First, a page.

Ryan Tannehill is reaching for anyone willing to stick their own hands out to save him. Landry may have just the hands Tannehill needs to help the quarterback keep his job in Miami. Reports indicate that Landry was outstanding early in camp and has made a number of impressive catches. Similar to Hines Ward, Landry is a tough receiver who can battle for the football. If he can emerge as an underneath threat, that may open up space for Mike Wallace downfield and help the Dolphins immensely.
4. Jadeveon Clowney, DE, Houston Texans
While critics were down on Clowney’s overall attitude and work ethic, he still makes you take notice on pure talent alone. Sure, we all know how far pure talent gets you. If you are guessing, not far at all. However, to overlook Clowney on this list would be a crime. While his 2013 college season at South Carolina was marred by injuries, he still finished his three-year college career with 24 sacks and 130 tackles. In his first two years, he had eight and 13 sacks respectively. Since J,J. Watt will demand a double team every down, he’ll have every opportunity to make a huge difference.
3. Khalil Mack, LB, Oakland Raiders
Mack is making a name for himself early in camp and has already earned comparisons to Packers’ linebacker Clay Mathews. The rookie linebacker out of Buffalo has already been dubbed a “can’t miss player” and “one of those guys you will talk about for a long time.” At Buffalo, he earned the 2013 MAC Defensive Player of the Year, finishing with a NCAA-record 16 forced fumbles. He also posted 10.5 sacks and three interceptions as a senior. His college statistics look outstanding, and his size, speed and strength should help him adjust quickly to the NFL. But, how good can he actually be? Mack is already in the conversation to be named the NFL Defensive Rookie of the Year…after one preseason game.
2. Sammy Watkins, WR, Buffalo Bills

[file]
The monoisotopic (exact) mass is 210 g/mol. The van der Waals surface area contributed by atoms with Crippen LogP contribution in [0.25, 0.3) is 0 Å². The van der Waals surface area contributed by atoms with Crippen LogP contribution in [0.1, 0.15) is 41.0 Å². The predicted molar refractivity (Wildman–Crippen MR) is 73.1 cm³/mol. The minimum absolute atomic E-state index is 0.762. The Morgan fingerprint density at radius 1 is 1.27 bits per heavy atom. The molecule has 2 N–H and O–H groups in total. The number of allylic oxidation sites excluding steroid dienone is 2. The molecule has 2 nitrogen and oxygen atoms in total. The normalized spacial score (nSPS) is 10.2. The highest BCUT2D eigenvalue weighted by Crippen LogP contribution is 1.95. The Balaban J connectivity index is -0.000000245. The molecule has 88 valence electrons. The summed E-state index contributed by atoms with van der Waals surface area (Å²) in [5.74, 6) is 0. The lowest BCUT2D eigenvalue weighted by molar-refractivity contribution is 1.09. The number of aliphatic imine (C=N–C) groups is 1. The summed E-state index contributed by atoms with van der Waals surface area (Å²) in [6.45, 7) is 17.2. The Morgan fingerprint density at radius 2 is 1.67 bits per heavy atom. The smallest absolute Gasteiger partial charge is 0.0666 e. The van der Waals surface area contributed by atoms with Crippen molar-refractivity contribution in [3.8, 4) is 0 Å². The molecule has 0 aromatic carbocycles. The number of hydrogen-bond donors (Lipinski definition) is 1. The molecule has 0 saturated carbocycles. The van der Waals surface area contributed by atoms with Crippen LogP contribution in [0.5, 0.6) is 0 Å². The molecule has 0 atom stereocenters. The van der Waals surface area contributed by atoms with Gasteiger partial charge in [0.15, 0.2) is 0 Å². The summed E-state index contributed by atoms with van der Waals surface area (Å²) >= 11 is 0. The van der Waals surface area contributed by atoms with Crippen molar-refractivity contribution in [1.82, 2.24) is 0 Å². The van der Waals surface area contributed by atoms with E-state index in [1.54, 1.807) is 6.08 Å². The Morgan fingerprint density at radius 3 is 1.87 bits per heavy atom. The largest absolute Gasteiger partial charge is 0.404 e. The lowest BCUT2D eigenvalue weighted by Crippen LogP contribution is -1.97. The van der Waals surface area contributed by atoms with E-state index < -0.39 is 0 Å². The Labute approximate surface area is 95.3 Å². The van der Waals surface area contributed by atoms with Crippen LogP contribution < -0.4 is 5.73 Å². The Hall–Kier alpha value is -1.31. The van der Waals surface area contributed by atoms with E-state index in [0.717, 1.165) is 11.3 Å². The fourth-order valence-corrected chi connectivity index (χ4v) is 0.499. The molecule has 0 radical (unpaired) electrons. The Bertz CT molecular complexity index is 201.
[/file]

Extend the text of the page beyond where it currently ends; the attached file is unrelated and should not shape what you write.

The consensus top receiver in this year’s draft, many expect Watkins to transform the Bills’ offense. Usually quarterbacks make their positional players look better, but in this case the reverse might be true. While only in his second year, E.J. Manuel must prove to critics that he can be a franchise quarterback, and Watkins may help him do just that. Watkins has impressed early in camp. Jason La Canfora of CBS Sports says the first-round receiver is “wise beyond his years.” The Bills brass is hoping he can’t translate that to the field come week 1.
1. Carlos Hyde, RB, San Francisco 49ers
Clowney and Watkins may seem like locks to be number one on this list, but both come with either major obstacles or questions. First, can Clowney prove that he will put in the work ethic to be a top defensive lineman? And second, how much of an impact can Watkins make with E.J. Manuel at quarterback? The 49ers’ Jim Harbough has been quietly preparing for the day long-time running back Frank Gore hangs up his cleats. That preparation began this past offseason when the 49ers drafted Carlos Hyde in the second round. In his final two seasons at Ohio State, he posted 37 touchdowns, and during his final year, he rushed for 1,521 yards.
With each passing practice and preseason game, Hyde looks more and more like the 49ers running back of the future. While he’s bigger than incumbent Frank Gore, Hyde still has the speed to get around the edge and take the ball out of multiple formations. The 49ers are thin at the position, leaving only Gore and Hyde as capable serviceman. Unless Hyde suddenly loses a step or is injured, I would be surprised if he didn’t surpass Gore as the number one back sooner rather than later.